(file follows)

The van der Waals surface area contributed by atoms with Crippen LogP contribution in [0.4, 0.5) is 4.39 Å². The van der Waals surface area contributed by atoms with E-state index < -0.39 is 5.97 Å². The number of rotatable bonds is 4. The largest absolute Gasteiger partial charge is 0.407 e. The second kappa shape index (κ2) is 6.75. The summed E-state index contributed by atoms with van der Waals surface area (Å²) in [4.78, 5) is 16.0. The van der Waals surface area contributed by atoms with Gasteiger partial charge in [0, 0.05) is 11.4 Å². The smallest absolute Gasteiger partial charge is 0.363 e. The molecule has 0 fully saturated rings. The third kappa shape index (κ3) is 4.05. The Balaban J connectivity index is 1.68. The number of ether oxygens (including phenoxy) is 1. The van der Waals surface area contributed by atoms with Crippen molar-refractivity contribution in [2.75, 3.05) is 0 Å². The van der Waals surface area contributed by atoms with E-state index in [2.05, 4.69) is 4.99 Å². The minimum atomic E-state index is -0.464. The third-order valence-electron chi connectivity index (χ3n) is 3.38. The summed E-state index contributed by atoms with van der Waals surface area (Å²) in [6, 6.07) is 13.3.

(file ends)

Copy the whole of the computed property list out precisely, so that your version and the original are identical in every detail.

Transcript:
The van der Waals surface area contributed by atoms with Crippen LogP contribution in [0.4, 0.5) is 4.39 Å². The van der Waals surface area contributed by atoms with E-state index < -0.39 is 5.97 Å². The number of rotatable bonds is 4. The largest absolute Gasteiger partial charge is 0.407 e. The second kappa shape index (κ2) is 6.75. The summed E-state index contributed by atoms with van der Waals surface area (Å²) in [4.78, 5) is 16.0. The van der Waals surface area contributed by atoms with Gasteiger partial charge in [0, 0.05) is 11.4 Å². The smallest absolute Gasteiger partial charge is 0.363 e. The molecule has 0 fully saturated rings. The third kappa shape index (κ3) is 4.05. The Balaban J connectivity index is 1.68. The number of ether oxygens (including phenoxy) is 1. The van der Waals surface area contributed by atoms with Crippen molar-refractivity contribution in [2.75, 3.05) is 0 Å². The van der Waals surface area contributed by atoms with E-state index in [2.05, 4.69) is 4.99 Å². The minimum atomic E-state index is -0.464. The third-order valence-electron chi connectivity index (χ3n) is 3.38. The summed E-state index contributed by atoms with van der Waals surface area (Å²) in [6, 6.07) is 13.3.